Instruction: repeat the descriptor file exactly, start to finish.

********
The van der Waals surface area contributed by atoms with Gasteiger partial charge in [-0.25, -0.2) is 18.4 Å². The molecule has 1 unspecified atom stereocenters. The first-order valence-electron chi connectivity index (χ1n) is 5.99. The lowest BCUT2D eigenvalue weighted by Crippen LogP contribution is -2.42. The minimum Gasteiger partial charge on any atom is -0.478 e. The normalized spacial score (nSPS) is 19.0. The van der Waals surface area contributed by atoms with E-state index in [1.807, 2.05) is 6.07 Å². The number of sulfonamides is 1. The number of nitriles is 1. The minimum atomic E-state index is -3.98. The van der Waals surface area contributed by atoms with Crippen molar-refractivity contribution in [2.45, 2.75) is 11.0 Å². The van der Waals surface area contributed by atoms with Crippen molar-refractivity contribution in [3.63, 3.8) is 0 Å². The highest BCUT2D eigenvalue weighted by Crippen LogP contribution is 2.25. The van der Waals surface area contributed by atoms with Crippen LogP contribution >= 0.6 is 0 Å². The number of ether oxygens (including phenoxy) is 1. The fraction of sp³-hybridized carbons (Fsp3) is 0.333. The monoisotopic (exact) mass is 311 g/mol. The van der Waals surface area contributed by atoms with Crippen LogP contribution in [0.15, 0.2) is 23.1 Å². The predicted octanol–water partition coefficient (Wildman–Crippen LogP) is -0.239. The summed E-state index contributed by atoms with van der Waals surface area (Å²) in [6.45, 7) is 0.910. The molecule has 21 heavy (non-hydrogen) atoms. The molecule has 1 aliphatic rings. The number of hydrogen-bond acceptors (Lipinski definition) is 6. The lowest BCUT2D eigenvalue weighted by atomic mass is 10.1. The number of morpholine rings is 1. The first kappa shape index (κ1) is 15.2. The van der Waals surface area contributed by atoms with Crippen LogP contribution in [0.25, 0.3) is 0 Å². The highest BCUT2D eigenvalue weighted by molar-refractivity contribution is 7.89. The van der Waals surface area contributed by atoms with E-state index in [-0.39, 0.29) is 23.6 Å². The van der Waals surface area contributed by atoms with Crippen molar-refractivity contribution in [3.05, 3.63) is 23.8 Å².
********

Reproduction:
The van der Waals surface area contributed by atoms with Gasteiger partial charge in [-0.25, -0.2) is 18.4 Å². The molecule has 1 unspecified atom stereocenters. The first-order valence-electron chi connectivity index (χ1n) is 5.99. The lowest BCUT2D eigenvalue weighted by Crippen LogP contribution is -2.42. The minimum Gasteiger partial charge on any atom is -0.478 e. The normalized spacial score (nSPS) is 19.0. The van der Waals surface area contributed by atoms with E-state index in [1.807, 2.05) is 6.07 Å². The number of sulfonamides is 1. The number of nitriles is 1. The minimum atomic E-state index is -3.98. The van der Waals surface area contributed by atoms with Crippen molar-refractivity contribution in [2.45, 2.75) is 11.0 Å². The van der Waals surface area contributed by atoms with Crippen molar-refractivity contribution in [3.63, 3.8) is 0 Å². The highest BCUT2D eigenvalue weighted by Crippen LogP contribution is 2.25. The van der Waals surface area contributed by atoms with Crippen LogP contribution >= 0.6 is 0 Å². The number of ether oxygens (including phenoxy) is 1. The fraction of sp³-hybridized carbons (Fsp3) is 0.333. The monoisotopic (exact) mass is 311 g/mol. The van der Waals surface area contributed by atoms with Crippen LogP contribution in [0.15, 0.2) is 23.1 Å². The predicted octanol–water partition coefficient (Wildman–Crippen LogP) is -0.239. The summed E-state index contributed by atoms with van der Waals surface area (Å²) in [6.45, 7) is 0.910. The molecule has 21 heavy (non-hydrogen) atoms. The molecule has 1 aliphatic rings. The number of hydrogen-bond acceptors (Lipinski definition) is 6. The lowest BCUT2D eigenvalue weighted by atomic mass is 10.1. The number of morpholine rings is 1. The first kappa shape index (κ1) is 15.2. The van der Waals surface area contributed by atoms with Crippen LogP contribution in [0.25, 0.3) is 0 Å². The highest BCUT2D eigenvalue weighted by molar-refractivity contribution is 7.89. The van der Waals surface area contributed by atoms with E-state index in [-0.39, 0.29) is 23.6 Å². The van der Waals surface area contributed by atoms with Crippen molar-refractivity contribution in [3.05, 3.63) is 23.8 Å².